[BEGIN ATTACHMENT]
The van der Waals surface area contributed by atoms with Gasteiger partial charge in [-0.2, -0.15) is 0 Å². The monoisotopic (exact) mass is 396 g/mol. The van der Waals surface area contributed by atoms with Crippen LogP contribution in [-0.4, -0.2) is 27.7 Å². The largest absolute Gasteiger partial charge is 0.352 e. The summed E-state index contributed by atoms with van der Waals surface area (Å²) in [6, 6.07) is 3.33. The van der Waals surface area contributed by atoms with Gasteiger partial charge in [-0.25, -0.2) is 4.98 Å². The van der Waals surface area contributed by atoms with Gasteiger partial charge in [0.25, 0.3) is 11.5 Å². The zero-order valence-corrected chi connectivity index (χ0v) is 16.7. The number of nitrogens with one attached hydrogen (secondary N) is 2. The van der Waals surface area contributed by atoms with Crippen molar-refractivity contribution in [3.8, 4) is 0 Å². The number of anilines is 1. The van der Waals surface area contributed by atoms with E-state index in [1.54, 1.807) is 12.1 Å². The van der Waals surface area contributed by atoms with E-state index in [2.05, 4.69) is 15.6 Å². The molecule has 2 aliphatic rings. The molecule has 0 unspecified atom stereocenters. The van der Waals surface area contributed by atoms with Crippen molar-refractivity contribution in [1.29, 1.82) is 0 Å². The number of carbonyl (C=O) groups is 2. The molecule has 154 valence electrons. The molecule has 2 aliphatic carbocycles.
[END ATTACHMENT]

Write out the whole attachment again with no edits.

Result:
The van der Waals surface area contributed by atoms with Gasteiger partial charge in [-0.2, -0.15) is 0 Å². The monoisotopic (exact) mass is 396 g/mol. The van der Waals surface area contributed by atoms with Crippen LogP contribution in [-0.4, -0.2) is 27.7 Å². The largest absolute Gasteiger partial charge is 0.352 e. The summed E-state index contributed by atoms with van der Waals surface area (Å²) in [6, 6.07) is 3.33. The van der Waals surface area contributed by atoms with Gasteiger partial charge in [-0.25, -0.2) is 4.98 Å². The van der Waals surface area contributed by atoms with Gasteiger partial charge in [0.25, 0.3) is 11.5 Å². The zero-order valence-corrected chi connectivity index (χ0v) is 16.7. The number of nitrogens with one attached hydrogen (secondary N) is 2. The van der Waals surface area contributed by atoms with Crippen molar-refractivity contribution in [3.8, 4) is 0 Å². The number of anilines is 1. The van der Waals surface area contributed by atoms with E-state index in [1.54, 1.807) is 12.1 Å². The van der Waals surface area contributed by atoms with E-state index in [2.05, 4.69) is 15.6 Å². The molecule has 2 aliphatic rings. The molecule has 0 unspecified atom stereocenters. The van der Waals surface area contributed by atoms with Crippen molar-refractivity contribution in [1.29, 1.82) is 0 Å². The number of carbonyl (C=O) groups is 2. The molecule has 154 valence electrons. The molecule has 2 aliphatic carbocycles.